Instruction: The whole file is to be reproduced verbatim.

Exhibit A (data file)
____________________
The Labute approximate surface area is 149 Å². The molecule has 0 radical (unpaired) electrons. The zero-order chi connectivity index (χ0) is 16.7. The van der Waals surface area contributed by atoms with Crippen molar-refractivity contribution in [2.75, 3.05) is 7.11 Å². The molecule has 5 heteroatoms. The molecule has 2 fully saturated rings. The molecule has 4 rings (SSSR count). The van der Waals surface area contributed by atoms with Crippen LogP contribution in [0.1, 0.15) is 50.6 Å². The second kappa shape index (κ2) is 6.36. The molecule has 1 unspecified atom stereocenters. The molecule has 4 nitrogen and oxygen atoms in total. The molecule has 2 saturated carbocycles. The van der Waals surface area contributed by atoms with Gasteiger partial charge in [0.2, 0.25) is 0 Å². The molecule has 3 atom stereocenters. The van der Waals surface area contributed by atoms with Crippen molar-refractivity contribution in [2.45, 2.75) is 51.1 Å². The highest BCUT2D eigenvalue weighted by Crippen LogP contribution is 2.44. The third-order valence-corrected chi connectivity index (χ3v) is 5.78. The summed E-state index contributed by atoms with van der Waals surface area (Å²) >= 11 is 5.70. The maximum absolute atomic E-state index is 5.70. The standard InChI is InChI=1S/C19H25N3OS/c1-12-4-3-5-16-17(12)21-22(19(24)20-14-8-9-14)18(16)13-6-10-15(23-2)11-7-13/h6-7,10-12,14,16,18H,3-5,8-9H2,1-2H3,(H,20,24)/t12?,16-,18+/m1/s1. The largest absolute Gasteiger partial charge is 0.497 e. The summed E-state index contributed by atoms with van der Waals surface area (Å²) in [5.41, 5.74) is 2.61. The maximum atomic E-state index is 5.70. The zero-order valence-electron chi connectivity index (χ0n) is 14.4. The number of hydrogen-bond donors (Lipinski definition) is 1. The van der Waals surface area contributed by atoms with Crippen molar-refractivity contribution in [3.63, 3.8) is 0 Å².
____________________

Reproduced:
The Labute approximate surface area is 149 Å². The molecule has 0 radical (unpaired) electrons. The zero-order chi connectivity index (χ0) is 16.7. The van der Waals surface area contributed by atoms with Crippen molar-refractivity contribution in [2.75, 3.05) is 7.11 Å². The molecule has 5 heteroatoms. The molecule has 2 fully saturated rings. The molecule has 4 rings (SSSR count). The van der Waals surface area contributed by atoms with Crippen LogP contribution in [0.1, 0.15) is 50.6 Å². The second kappa shape index (κ2) is 6.36. The molecule has 1 unspecified atom stereocenters. The molecule has 4 nitrogen and oxygen atoms in total. The molecule has 2 saturated carbocycles. The van der Waals surface area contributed by atoms with Gasteiger partial charge in [0.2, 0.25) is 0 Å². The molecule has 3 atom stereocenters. The van der Waals surface area contributed by atoms with Crippen molar-refractivity contribution in [2.45, 2.75) is 51.1 Å². The highest BCUT2D eigenvalue weighted by Crippen LogP contribution is 2.44. The third-order valence-corrected chi connectivity index (χ3v) is 5.78. The summed E-state index contributed by atoms with van der Waals surface area (Å²) >= 11 is 5.70. The maximum absolute atomic E-state index is 5.70. The standard InChI is InChI=1S/C19H25N3OS/c1-12-4-3-5-16-17(12)21-22(19(24)20-14-8-9-14)18(16)13-6-10-15(23-2)11-7-13/h6-7,10-12,14,16,18H,3-5,8-9H2,1-2H3,(H,20,24)/t12?,16-,18+/m1/s1. The largest absolute Gasteiger partial charge is 0.497 e. The summed E-state index contributed by atoms with van der Waals surface area (Å²) in [5.41, 5.74) is 2.61. The maximum atomic E-state index is 5.70. The zero-order valence-electron chi connectivity index (χ0n) is 14.4. The number of hydrogen-bond donors (Lipinski definition) is 1. The van der Waals surface area contributed by atoms with Crippen molar-refractivity contribution in [3.63, 3.8) is 0 Å².